Part of my performance includes recording and sampling sounds the audience makes during a break down (e.g. the audience singing / saying things together). This will be in indoor theatres with approximately 1500 people.

Could anyone suggest the mics and mic configuration to capture the audience?

I'll be using Ableton Live to take these and loop / replay the audience through the PA.

This other posting was relevant, but I wasn't sure which configuration may be the best for capturing audible / distinct words being said by the audience (as opposed to the sound being ambient / distant):

What mic set-up would you use to capture a crowd?


4 Answers 4


If you're going to need spot mics for audible words and sentences, you're going to need a lot of mics :/ Do you know who in the audience will say what?

If I were you, I'd get ahold of some used large diaphragm mics that are omni or one that can switch patterns. Like the RODE NT2A for example, and place them in certain spots in the audience, or hang them in the ceiling in some way.

If all you want is a loud audience saying stuff, I'd put some stereo pairs in different configurations on the stage.. or get a couple of handheld recorders like Zoom H2n and use the different capture settings.

Sounds like a cool project! Have fun!


When I record concerts, I like to put a pair of shotguns on the lip of the stage, to get the front row singing along. I usually use this in conjunction with other mics placed over the audience.

I want to warn you of a potential problem I see. If I understand what you are doing, there is a great risk of feedback if you feed the audience back into the room especially through delays with any amount of feedback on them. This is due to a build up of the rooms resonant frequencies.


I would hang some shot guns or point them at various parts throughout the crowd. Maybe use a PZM or contact mic somewhere in a resonant tube or catch the crowd from an omni ldc in the middle. Combine it all.


I'm not 100% sure, I only have two inputs on the recorder I use right now and normally build my crowds with a combination of mostly mono-files, with both X/Y, ORTF and A-B added to the mix as I feel it fits for the scene, but I do have a pretty clear view of how I would probably do, considering the mikes I have:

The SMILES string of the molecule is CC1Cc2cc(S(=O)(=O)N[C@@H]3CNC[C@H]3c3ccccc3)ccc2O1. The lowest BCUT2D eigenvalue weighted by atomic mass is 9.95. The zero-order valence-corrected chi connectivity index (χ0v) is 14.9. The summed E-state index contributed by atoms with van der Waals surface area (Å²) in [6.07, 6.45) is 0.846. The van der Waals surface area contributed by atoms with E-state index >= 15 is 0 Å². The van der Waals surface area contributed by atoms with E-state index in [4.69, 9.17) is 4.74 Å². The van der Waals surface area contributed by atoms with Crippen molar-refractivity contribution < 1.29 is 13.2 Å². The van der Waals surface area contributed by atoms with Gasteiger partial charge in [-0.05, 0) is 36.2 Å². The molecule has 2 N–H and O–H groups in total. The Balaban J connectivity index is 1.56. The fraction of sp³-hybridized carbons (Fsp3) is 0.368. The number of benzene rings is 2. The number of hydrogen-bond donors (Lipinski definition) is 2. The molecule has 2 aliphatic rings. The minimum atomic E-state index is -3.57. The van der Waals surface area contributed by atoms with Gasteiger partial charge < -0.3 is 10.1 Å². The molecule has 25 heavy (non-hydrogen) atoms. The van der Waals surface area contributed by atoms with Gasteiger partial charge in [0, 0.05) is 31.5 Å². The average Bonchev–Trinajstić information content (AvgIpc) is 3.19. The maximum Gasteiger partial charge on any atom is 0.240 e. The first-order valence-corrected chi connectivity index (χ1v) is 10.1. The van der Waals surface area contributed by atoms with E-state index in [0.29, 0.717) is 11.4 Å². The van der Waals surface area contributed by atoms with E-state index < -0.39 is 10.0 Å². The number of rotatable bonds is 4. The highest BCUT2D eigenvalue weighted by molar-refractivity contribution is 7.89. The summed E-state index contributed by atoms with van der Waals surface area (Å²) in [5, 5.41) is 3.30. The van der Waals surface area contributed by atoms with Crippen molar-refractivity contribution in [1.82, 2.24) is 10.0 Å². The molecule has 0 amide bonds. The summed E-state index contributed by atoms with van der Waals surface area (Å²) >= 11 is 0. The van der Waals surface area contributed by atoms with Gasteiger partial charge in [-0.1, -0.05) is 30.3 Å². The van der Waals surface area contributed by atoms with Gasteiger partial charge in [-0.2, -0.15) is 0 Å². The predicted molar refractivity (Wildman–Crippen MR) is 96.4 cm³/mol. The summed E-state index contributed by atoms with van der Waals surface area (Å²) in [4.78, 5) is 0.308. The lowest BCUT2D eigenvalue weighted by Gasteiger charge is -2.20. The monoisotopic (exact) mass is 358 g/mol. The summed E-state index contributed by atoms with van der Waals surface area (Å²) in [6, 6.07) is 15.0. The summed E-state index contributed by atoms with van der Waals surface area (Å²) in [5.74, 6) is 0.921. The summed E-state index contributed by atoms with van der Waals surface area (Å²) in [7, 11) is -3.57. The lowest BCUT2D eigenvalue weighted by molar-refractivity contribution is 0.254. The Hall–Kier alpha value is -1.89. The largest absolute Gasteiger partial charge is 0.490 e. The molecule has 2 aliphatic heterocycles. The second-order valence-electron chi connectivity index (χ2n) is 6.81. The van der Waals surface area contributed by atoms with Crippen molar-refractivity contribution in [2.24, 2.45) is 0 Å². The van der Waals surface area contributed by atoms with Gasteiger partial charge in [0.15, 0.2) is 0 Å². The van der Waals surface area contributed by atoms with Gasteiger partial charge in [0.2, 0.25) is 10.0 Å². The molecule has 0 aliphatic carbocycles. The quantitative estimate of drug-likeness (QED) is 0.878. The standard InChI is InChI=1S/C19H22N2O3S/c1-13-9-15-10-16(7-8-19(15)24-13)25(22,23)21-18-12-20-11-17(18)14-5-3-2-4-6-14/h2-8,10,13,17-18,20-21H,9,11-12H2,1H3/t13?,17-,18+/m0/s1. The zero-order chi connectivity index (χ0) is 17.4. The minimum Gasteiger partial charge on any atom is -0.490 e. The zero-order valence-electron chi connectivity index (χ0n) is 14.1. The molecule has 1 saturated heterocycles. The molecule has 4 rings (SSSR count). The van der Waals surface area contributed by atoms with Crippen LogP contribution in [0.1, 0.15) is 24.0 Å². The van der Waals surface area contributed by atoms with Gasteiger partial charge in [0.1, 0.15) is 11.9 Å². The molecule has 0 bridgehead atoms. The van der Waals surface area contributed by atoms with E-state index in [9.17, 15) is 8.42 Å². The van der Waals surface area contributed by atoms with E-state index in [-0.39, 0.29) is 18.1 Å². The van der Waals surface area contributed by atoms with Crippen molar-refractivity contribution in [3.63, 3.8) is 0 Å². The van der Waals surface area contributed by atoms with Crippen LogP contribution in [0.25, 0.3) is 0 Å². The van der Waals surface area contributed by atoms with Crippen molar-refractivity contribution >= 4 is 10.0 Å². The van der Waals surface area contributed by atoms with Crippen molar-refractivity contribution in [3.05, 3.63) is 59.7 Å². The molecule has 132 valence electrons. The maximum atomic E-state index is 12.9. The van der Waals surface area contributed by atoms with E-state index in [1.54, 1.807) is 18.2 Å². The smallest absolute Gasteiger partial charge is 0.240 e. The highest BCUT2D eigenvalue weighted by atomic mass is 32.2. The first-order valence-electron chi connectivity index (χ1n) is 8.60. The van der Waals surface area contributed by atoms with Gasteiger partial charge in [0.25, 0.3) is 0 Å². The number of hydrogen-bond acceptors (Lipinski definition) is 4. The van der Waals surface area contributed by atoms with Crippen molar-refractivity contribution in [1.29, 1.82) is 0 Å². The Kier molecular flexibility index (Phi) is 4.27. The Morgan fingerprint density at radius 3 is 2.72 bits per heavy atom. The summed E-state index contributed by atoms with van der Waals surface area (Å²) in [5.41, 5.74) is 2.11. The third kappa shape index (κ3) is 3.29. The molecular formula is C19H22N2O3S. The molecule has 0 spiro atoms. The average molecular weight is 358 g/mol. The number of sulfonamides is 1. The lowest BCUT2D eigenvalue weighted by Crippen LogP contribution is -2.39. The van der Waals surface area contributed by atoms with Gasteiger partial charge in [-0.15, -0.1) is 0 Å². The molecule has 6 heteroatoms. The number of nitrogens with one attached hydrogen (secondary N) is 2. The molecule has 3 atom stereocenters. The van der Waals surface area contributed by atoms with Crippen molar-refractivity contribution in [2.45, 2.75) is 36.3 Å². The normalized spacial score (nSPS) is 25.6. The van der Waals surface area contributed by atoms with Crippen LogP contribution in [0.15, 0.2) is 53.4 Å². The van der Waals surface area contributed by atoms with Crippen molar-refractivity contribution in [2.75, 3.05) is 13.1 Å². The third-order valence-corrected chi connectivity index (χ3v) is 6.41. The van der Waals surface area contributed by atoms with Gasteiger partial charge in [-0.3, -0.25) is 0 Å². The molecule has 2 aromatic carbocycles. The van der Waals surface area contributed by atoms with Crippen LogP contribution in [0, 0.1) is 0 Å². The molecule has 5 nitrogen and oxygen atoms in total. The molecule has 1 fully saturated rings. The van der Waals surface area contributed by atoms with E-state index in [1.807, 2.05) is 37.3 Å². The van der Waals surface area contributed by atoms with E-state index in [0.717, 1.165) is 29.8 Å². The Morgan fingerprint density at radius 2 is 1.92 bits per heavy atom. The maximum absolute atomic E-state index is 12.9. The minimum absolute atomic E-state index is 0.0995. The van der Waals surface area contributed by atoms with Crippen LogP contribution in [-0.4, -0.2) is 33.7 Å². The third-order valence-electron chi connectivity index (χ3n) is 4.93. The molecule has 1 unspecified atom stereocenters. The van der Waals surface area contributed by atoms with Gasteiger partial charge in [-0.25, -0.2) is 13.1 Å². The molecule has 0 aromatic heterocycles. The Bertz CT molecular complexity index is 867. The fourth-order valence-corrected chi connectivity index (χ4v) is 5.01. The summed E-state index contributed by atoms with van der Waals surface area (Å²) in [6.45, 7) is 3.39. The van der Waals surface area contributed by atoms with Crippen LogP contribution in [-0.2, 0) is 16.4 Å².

First, a pair of Sennheiser MKH 40 cardioid mics in ORTF 90 degree-formation perfectly centered from the crowd, hanging from the ceiling, pointing at the the middle of the front half of the crowd. I chose the ORTF over X/Y as I actually do not want a center here, this sounds like a bigger event than, for example, a club, and in that case a center tends to narrow the place down.

Then a pair of Octava 012 in A-B formation, on each side of the scene, pointing pretty much like the Sennheisers, with an angle of 90 degrees between them (they should be way to far apart to risk phasing from this distance). The octavas are a lot more fuzzy than the sennheisers, but give a very good body to the sound :-)

I assume there are at least 6 channels to play with here as you wanna have distinct voices in the mix, so the final two channels I use for two Sennheiser MKH 416. As I've kept the MKH 40's and MC 012 quite distant, phasing SHOULDN'T be an issue with the 416's now. Actually, that's why I've chosen lobar-mics here, normally I use the 416's from a distance high above (like the character an clarity of 'em)! The 416's I would position facing right ahead, about in the middle of the different stereo-pairs on each side.

I'm not totally sure about phasing with the shotguns in this configuration, but should you use it and get phasing after all, just try different position till you get one that works :-)

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